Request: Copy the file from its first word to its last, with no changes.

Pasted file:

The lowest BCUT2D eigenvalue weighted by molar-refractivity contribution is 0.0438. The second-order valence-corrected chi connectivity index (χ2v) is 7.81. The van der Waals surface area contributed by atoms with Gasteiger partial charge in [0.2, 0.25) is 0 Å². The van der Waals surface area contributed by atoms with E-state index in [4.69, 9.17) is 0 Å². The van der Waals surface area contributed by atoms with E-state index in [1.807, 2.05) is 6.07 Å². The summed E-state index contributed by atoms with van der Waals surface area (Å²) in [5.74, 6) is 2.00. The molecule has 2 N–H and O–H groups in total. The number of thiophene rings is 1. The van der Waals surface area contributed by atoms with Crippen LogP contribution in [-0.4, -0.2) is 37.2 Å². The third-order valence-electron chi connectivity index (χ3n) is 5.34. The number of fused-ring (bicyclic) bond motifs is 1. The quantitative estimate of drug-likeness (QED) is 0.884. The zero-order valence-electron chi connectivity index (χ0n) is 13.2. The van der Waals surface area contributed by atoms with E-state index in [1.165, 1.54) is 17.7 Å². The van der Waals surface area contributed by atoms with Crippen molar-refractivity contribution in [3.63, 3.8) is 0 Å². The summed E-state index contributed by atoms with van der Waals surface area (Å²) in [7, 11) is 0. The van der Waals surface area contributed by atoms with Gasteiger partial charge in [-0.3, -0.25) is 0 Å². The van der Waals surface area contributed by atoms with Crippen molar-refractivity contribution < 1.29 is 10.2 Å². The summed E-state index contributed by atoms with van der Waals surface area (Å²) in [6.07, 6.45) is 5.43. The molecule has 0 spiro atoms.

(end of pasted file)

The lowest BCUT2D eigenvalue weighted by molar-refractivity contribution is 0.0438. The second-order valence-corrected chi connectivity index (χ2v) is 7.81. The van der Waals surface area contributed by atoms with Gasteiger partial charge in [0.2, 0.25) is 0 Å². The van der Waals surface area contributed by atoms with E-state index in [4.69, 9.17) is 0 Å². The van der Waals surface area contributed by atoms with E-state index in [1.807, 2.05) is 6.07 Å². The summed E-state index contributed by atoms with van der Waals surface area (Å²) in [5.74, 6) is 2.00. The molecule has 2 N–H and O–H groups in total. The number of thiophene rings is 1. The van der Waals surface area contributed by atoms with Crippen LogP contribution in [-0.4, -0.2) is 37.2 Å². The third-order valence-electron chi connectivity index (χ3n) is 5.34. The number of fused-ring (bicyclic) bond motifs is 1. The quantitative estimate of drug-likeness (QED) is 0.884. The zero-order valence-electron chi connectivity index (χ0n) is 13.2. The van der Waals surface area contributed by atoms with E-state index in [1.165, 1.54) is 17.7 Å². The van der Waals surface area contributed by atoms with Crippen molar-refractivity contribution in [3.63, 3.8) is 0 Å². The summed E-state index contributed by atoms with van der Waals surface area (Å²) in [7, 11) is 0. The van der Waals surface area contributed by atoms with Gasteiger partial charge in [-0.3, -0.25) is 0 Å². The van der Waals surface area contributed by atoms with Crippen molar-refractivity contribution < 1.29 is 10.2 Å². The summed E-state index contributed by atoms with van der Waals surface area (Å²) in [6.07, 6.45) is 5.43. The molecule has 0 spiro atoms.